Kindle deals for Christian readers
- Jesus, Continued by JD Greear—$1.99
- No Ordinary Marriage by Tim Savage—$2.99
- This Momentary Marriage by John Piper—$2.99
- Marriage and the Family by Andreas Köstenberger—$3.99
- Love that Lasts by Gary and Betsy Ricucci—$3.99
- What Did You Expect? by Paul Tripp—$4.99
Whether our sins are public or private, scandalous or “respectable,” Christians are broken men and women who possess desires that conflict with what we know to be true. This is why men and women who know that Jesus is better than porn and fornication still choose sexual immorality over Jesus. This is why men and women who know marriage should be “held in honor among all” dishonor it by committing adultery (Hebrews 13:4). This is why pastors who know “pride goes before destruction, and a haughty spirit before a fall” refuse to walk in humility (Proverbs 16:18). This is why Christians sing “Jesus is Lord” but then proclaim with their lives, “I am Lord.”
Obviously, there is no foolproof scheme for identifying false teaching. Biblical discernment takes years of prayer, preaching, and practice. But there are certain questions that may be help us sift the good from the bad. Here are 15 discernment diagnostic questions I suggested to my congregation.
When 16,000 college students gathered at InterVarsity Christian Fellowship’s latest Urbana conference to talk about missions, one of the main debates became how evangelicals should engage with the Black Lives Matter (BLM) movement.
In practice, they aren’t engaging much at all. Evangelicals are among the least likely of religious groups to support BLM, and the most likely to hold conservative positions on race, according to new research from Barna Group.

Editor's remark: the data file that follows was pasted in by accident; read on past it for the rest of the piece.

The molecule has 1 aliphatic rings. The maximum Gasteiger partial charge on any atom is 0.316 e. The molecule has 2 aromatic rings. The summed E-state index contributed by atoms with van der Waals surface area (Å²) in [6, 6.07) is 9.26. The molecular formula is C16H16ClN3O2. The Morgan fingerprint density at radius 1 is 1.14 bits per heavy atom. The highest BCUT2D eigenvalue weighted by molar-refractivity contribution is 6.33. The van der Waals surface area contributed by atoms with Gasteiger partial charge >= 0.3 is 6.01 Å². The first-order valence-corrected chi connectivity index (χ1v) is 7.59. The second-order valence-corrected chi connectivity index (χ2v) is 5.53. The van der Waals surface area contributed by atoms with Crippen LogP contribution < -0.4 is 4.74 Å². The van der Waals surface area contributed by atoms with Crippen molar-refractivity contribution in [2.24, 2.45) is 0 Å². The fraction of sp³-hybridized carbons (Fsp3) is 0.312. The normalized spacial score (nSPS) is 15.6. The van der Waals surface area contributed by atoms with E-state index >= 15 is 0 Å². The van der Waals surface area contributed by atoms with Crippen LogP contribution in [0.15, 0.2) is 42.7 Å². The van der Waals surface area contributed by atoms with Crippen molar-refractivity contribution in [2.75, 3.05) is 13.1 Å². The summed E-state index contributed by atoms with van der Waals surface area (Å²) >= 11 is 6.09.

I took a stab at this question eight years ago when I wrote “Does it Matter Who Writes the Songs we Sing?” Since then, I’ve been asked the question so frequently I’ve tried to refine my thinking on this topic.
When my mother was diagnosed with ALS 5 years ago, it only took a few months for her to consider whether or not the disease was genetic. Early signs pointed to “yes,” as her half-brother died of a similar neurological disease. The science on the relationship between genetics and ALS was questionable five years ago, so I never subjected myself to a test that might tell me something or nothing all at the same time. What would I do with that information, one way or the other?
Oh, if only this were real.
Now that President Obama has issued guidelines for bathroom access in public schools across the country, many parents and schoolteachers are suddenly engaged in conversations they never anticipated. Questions about bathrooms, sports teams, locker room access, gender identity, and potential dangers are bouncing around on social media and in blog comments.